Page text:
Virginia Urges Slavery Lessons for Kindergarteners

Parents, educators take issue with new curriculum

An elementary-school classroom during the pandemic / Getty Images
July 19, 2020

Virginia kindergarten students will learn about institutional racism alongside the alphabet, according to new curriculum recommendations created for the upcoming school year.

Loudoun County is adding "social justice" to the mission of teaching elementary school students reading, writing, and arithmetic. The Washington, D.C., suburb—the richest county in the country—has teamed up with the Southern Poverty Law Center's (SPLC) education arm Teaching Tolerance to develop its new curriculum. The proposed lesson plan recommends restructuring history and social studies classes to emphasize slavery as fundamental to American society for students from kindergarten to the fifth grade.

"Sugarcoating or ignoring slavery until later grades makes students more upset by or even resistant to true stories about American history," the documents say. "Long before we teach algebra, we teach its component parts. We should structure history instruction the same way."

Following parent complaints, a district spokesman told the Washington Free Beacon on Monday that the changes are optional.*

"The Teaching Tolerance resources are optional," spokesman Rob Doolittle said. "Parents who have queried LCPS about those resources have been informed that they are optional.

Not every Loudoun County educator is on board with the administration's direction. A longtime elementary school teacher, who spoke on condition of anonymity for fear of retribution, said that the school system had always taught students about the reality of slavery—lessons that typically begin in the fourth grade. She said the administrative focus to push racial politics on students who do not yet know how to read is motivated by politics, rather than education.

"I teach lower grades in elementary school.… [Never before] did I have to teach about slavery," the teacher said. "Our standards were always [to] teach about famous Americans, George Washington, Martin Luther King Jr., people like that. But, it was all very general and the bigger picture, we highlighted their accomplishments."

The new Teaching Tolerance kindergarten curriculum urges teachers to explain social justice theories to five-year-olds. The Loudoun County elementary school teacher believes this curriculum will prove divisive for children who lack the maturity to deal with the subject.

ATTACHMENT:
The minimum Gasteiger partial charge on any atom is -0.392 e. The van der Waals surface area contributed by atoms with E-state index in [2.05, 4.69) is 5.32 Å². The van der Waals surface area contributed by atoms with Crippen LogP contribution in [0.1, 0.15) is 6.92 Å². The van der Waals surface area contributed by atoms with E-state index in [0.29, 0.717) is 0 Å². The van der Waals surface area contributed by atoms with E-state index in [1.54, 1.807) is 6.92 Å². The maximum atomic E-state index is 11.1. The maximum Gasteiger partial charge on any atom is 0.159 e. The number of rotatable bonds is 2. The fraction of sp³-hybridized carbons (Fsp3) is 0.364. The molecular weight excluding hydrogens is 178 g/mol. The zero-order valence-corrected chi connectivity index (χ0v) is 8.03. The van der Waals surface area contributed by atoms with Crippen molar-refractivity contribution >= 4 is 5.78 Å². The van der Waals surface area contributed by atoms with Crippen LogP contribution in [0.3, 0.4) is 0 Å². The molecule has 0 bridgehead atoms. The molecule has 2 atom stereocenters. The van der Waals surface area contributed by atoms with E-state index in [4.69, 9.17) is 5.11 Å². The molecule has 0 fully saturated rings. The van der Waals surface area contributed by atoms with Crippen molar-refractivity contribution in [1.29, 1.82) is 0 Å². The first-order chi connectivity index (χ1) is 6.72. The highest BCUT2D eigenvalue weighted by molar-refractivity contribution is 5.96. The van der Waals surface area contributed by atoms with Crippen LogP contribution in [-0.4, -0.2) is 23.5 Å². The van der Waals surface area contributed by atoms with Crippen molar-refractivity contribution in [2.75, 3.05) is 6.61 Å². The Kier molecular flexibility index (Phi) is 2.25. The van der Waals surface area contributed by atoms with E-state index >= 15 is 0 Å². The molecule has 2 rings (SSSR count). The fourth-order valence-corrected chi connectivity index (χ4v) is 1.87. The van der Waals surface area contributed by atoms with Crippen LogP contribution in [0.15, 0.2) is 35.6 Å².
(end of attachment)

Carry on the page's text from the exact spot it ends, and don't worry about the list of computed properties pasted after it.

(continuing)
"What they're really trying to do is divide people as early as they can, starting now with kindergarteners. They're really going to be inciting hate," the teacher said. "They're pointing out that there's 'whiteness' and 'blackness' and that's crazy. We never taught about that in school.... We learn about how to get along with one another and be kind and respect others. But now, with this new curriculum that they're adding, it's going to do the total opposite."

The curriculum was first introduced by the Virginia Department of Education's superintendent. When asked how the SPLC guidelines were funded and whether the guidelines were mandatory across the state, the state's education department deflected.

"The state Board of Education approves content standards and curriculum frameworks for history and social studies," a state education department spokesman said. "Local school boards are responsible for developing or adopting curriculum aligned with the state standards and framework." Loudoun County's school board did not respond to multiple requests for comment.

The guide encourages educators to create opportunities for kindergarten, first, and second grade students to learn about "activism and action civics."

"Students should study examples of role models from the past and present, and ask themselves, 'how can I make a difference?'" the guide says. "These conversations [about slavery] should lead into discussions about current injustices—particularly those that continue to disenfranchise and oppress the descendants of enslaved people—and possibilities for activism and reform."

Max Eden, an education policy expert at the right-leaning Manhattan Institute, said the curriculum's focus on political activism and the horrors of slavery is not suitable for kindergarten students. He said the movement to inject politics into elementary school classrooms has gained momentum since the New York Times launched its controversial 1619 Project.

"Students aren't prepared when they're five years old to develop a nuanced sense of history and political processes, and pros and cons of different side effects, and unintended consequences," Eden said. "What the real goal of this is, by introducing [slavery] this young, is to try to get the left-wing, Nikole Hannah-Jones, [SPLC] meta-political narrative into kids' heads as soon as possible, which is basically trying to compel them to believe that because slavery happened, therefore, America is evil and you must follow the leftist idea of ... how we need to overturn power in society."

Parents are also upset that social justice would explicitly be taught in a public elementary school. A Loudoun County parent of two—who also spoke on the condition of anonymity—told the Free Beacon he was disappointed in the school district.

"SPLC is pushing Marxist ideology more or less. They're really pushing those concepts of 'revolution' and 'dismantling the system' that we have," the father said. "So rather than everyone coming together and building something great together, it's about destroying what's been built."

The school board is asking parents concerned about the "social justice" curriculum to fill out a survey requesting the board reconsider instructional materials.

SPLC did not respond to a request for comment.

*UPDATE: July 20, 2020 3:10 p.m.

This piece has been updated with new comments from the Loudon County School District